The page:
A cost function is the performance measure you want to minimize. Examples of cost include total power consumption, integrated error, and deviation from a reference value of a signal. The cost function is a functional equation, which maps a set of points in a time series to a single scalar value. This scalar value is the cost.

Use the **Cost type** parameter of the SIM Optimal Design VI to specify the type of cost function you want this VI to minimize. The LabVIEW Control Design and Simulation Module includes the following types of cost functions:

**IE**—A cost function that integrates the error.**IAE**—A cost function that integrates the absolute value of the error.**ISE**—A cost function that integrates the square of the error.**ITAE**—A cost function that integrates the time multiplied by the absolute value of the error.**ITE**—A cost function that integrates the time multiplied by the error.**ITSE**—A cost function that integrates the time multiplied by the square of the error.**ISTE**—A cost function that integrates the square of the time multiplied by the square of the error.**LQ**—A linear quadratic cost function.**Sum of Variances**—A cost function based on the variance of the error multiplied by the variance of the control action.

You also can define a custom cost function using a VI template. To load this template, in the New dialog box, select **VI»From Template»Simulation»Optimal Design»Compute Cost** from the **Create New** tree.

The block diagram of this template contains several parameters including the control action **u**, the dynamic system output **y**, an array of input signals, and a time series vector. You also can specify any weights on any part of the cost function.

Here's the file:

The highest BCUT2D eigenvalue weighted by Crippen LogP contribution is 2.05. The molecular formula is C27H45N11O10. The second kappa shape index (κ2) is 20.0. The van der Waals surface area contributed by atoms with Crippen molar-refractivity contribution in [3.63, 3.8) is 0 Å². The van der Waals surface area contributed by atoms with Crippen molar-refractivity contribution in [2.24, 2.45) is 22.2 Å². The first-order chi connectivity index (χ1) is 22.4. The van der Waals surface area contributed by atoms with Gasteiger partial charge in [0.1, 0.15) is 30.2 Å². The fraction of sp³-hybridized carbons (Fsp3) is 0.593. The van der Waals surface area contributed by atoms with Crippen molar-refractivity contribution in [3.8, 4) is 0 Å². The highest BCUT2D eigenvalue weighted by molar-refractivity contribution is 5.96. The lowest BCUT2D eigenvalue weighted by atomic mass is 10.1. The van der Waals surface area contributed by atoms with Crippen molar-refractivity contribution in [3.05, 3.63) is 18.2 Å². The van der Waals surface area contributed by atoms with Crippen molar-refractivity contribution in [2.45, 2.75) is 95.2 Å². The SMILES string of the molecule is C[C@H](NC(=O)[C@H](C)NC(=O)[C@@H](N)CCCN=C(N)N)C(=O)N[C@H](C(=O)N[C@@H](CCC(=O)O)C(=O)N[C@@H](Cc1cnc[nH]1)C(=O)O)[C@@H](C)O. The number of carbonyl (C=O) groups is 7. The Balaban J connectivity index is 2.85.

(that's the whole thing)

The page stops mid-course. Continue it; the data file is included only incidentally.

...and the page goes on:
After you define these parameters, you can write LabVIEW block diagram code to manipulate the parameters according to the cost function. For example, the following equation defines the IE cost function.

where *e*(*t*) is the measured error, *N* is the total number of samples in the time response, *n* is the current time response sample, and *i* is the index of the current output.

You can view the VI that implements this cost function in the labview\vi.lib\Simulation\Optimization Based Design\Cost directory.

Note If you create a cost function VI that does not take the control action into account, do not delete the u parameter from the block diagram. Deleting this parameter breaks the connector pane structure on which the SIM Optimal Design VI depends. Instead, leave the parameter unwired. |

After you save the custom cost function as a VI, you must specify the location of the custom function in the **Problem Specification** parameter of the SIM Optimal Design VI. Select **User defined** for the **Cost type** parameter and specify the path to the VI in the **File path user defined custom cost calculation** path control.